Password Resets per Week

Password Resets per Week

Password Resets per Month

Password Resets per Month

As a final bit of good news, all of our outbound mailservers still have a >95% SenderScore rating, with all our edge SMTP servers having a score of 100% now! Again, we’ve seen no new blacklistings – not one in four months now.

No post about spam would be complete without some negativity though. Some of the attacks we’ve seen in recent weeks have been a lot more manual (less “script-kiddie” stuff) than we usually see. A couple of the compromised accounts we detected were sending out low volumes of spam from our remote-access servers, having downloaded mass-mailer applications once they’d got there. One attack also tried to use University webspace to host phishing scams targeting us with very convincing e-mail login pages. Very worrying, but we caught them in time.

Universities are a big target to attackers – lots of users (meaning a potential for a decent number of less-computer-literate users), lots of accounts, lots of servers, lots of potentially-vulnerable services, and high-bandwidth Internet connections with respected mail relays. The fact that universities are a high-profile target became even more apparent in an attack we saw recently: in one of the above cases of an attack on our remote-access servers, the connection to our server had come from the VPN of another UK-based university. The attacker was sending out phishing scams to other universities and in another case, was downloading VPN access information from other universities using a different compromised accounts at that institution. We’ve naturally spoken to all the universities involved here and advised them of what we’ve seen, and they’ve been very helpful in shutting these compromised accounts down.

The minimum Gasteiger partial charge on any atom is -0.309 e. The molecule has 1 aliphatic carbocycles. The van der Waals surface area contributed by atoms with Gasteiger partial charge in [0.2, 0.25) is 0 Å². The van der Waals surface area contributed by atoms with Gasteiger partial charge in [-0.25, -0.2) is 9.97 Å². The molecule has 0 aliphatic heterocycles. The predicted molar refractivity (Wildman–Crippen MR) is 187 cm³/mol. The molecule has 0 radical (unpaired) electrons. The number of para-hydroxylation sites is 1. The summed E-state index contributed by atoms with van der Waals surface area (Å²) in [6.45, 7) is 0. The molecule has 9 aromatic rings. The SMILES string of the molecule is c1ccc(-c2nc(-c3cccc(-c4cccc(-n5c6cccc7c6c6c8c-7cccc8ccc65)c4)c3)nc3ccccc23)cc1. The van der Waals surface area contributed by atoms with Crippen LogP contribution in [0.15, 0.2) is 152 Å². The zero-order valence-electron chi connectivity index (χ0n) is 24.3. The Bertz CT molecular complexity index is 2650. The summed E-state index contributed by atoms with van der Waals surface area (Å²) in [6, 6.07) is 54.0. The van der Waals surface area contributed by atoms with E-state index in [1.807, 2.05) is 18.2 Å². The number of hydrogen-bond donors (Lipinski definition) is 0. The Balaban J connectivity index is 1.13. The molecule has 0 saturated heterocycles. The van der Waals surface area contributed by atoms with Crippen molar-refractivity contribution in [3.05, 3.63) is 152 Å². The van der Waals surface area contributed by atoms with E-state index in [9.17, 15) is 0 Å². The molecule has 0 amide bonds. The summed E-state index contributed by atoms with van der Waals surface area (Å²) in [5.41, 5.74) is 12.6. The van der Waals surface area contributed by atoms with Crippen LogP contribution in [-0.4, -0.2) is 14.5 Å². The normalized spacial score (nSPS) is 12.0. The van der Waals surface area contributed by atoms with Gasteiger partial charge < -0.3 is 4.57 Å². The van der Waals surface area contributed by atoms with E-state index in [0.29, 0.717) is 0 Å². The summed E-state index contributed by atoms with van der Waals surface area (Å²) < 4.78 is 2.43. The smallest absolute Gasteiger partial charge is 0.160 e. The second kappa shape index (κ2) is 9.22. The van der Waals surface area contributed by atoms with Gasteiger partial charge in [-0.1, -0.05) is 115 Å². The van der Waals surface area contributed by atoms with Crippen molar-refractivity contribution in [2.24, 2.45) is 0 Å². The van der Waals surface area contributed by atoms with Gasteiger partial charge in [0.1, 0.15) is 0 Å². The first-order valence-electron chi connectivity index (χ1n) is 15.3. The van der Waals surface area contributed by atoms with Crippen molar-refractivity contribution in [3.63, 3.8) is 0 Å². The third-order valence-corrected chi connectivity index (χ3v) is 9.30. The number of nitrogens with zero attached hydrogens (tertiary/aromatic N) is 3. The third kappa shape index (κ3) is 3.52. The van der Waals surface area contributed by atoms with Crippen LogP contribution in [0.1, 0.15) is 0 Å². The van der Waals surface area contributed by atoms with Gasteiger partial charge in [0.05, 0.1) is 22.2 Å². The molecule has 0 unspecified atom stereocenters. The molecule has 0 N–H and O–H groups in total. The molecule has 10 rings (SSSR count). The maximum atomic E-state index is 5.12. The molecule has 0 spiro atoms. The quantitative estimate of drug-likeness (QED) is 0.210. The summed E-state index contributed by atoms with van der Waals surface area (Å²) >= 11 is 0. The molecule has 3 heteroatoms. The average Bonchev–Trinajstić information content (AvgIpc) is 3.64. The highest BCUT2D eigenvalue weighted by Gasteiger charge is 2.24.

It seems that we’re just about back on the winning side when it comes to outbound spam currently, but given the attacks are increasing and getting more complex – no time for us to get complacent.

Jan 14

More Statistics

Just over a year ago (in fact one of our first posts!) we posted some statistics about our estate and infrastructure. Here’s an update on where we are, plus some new stats:

  • Our data centre is now mostly virtual. We have 68 VMware servers and 4 Solaris virtualisation hosts, running nearly 1200 virtual machines. Including virtualisation hosts, but excluding HPC, we have less than 300 physical servers, meaning we are now more than 80% virtualised. Most of these physical systems are virtualisation hosts, or are at remote sites.
  • Our primary filestore cluster holds over 171TB of data (up 35% since March), of which 100TB is user files, 54TB is shared/resource data, 6TB is teaching and other data, and 11TB is backups.